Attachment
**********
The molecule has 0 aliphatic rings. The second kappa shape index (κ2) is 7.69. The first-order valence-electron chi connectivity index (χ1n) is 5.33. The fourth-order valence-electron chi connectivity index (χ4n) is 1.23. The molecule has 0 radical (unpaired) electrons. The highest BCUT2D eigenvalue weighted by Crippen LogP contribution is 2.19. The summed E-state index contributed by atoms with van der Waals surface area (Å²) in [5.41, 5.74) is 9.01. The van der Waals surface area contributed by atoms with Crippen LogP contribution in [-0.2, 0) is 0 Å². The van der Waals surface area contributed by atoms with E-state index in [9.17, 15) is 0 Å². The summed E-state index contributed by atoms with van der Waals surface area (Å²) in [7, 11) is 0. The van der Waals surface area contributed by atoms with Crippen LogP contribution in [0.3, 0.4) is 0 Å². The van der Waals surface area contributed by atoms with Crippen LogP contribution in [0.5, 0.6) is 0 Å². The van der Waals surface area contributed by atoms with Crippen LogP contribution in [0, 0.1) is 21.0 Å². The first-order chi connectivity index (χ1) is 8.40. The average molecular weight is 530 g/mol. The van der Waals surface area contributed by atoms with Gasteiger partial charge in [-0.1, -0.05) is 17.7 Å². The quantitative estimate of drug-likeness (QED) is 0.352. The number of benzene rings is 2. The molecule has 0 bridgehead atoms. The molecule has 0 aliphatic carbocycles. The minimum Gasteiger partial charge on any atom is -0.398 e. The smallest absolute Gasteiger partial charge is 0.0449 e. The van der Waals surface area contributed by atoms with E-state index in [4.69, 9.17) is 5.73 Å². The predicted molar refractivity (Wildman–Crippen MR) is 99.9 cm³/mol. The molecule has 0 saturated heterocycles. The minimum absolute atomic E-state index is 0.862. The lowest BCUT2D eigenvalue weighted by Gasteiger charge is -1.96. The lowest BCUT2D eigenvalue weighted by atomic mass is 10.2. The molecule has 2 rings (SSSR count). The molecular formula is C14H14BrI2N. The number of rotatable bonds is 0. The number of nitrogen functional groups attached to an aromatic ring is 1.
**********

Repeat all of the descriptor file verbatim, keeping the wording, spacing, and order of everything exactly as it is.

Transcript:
The molecule has 0 aliphatic rings. The second kappa shape index (κ2) is 7.69. The first-order valence-electron chi connectivity index (χ1n) is 5.33. The fourth-order valence-electron chi connectivity index (χ4n) is 1.23. The molecule has 0 radical (unpaired) electrons. The highest BCUT2D eigenvalue weighted by Crippen LogP contribution is 2.19. The summed E-state index contributed by atoms with van der Waals surface area (Å²) in [5.41, 5.74) is 9.01. The van der Waals surface area contributed by atoms with Crippen LogP contribution in [-0.2, 0) is 0 Å². The van der Waals surface area contributed by atoms with E-state index in [9.17, 15) is 0 Å². The summed E-state index contributed by atoms with van der Waals surface area (Å²) in [7, 11) is 0. The van der Waals surface area contributed by atoms with Crippen LogP contribution in [0.3, 0.4) is 0 Å². The van der Waals surface area contributed by atoms with Crippen LogP contribution in [0.5, 0.6) is 0 Å². The van der Waals surface area contributed by atoms with Crippen LogP contribution in [0, 0.1) is 21.0 Å². The first-order chi connectivity index (χ1) is 8.40. The average molecular weight is 530 g/mol. The van der Waals surface area contributed by atoms with Gasteiger partial charge in [-0.1, -0.05) is 17.7 Å². The quantitative estimate of drug-likeness (QED) is 0.352. The number of benzene rings is 2. The molecule has 0 bridgehead atoms. The molecule has 0 aliphatic carbocycles. The minimum Gasteiger partial charge on any atom is -0.398 e. The smallest absolute Gasteiger partial charge is 0.0449 e. The van der Waals surface area contributed by atoms with E-state index in [4.69, 9.17) is 5.73 Å². The predicted molar refractivity (Wildman–Crippen MR) is 99.9 cm³/mol. The molecule has 0 saturated heterocycles. The minimum absolute atomic E-state index is 0.862. The lowest BCUT2D eigenvalue weighted by Gasteiger charge is -1.96. The lowest BCUT2D eigenvalue weighted by atomic mass is 10.2. The molecule has 2 rings (SSSR count). The molecular formula is C14H14BrI2N. The number of rotatable bonds is 0. The number of nitrogen functional groups attached to an aromatic ring is 1.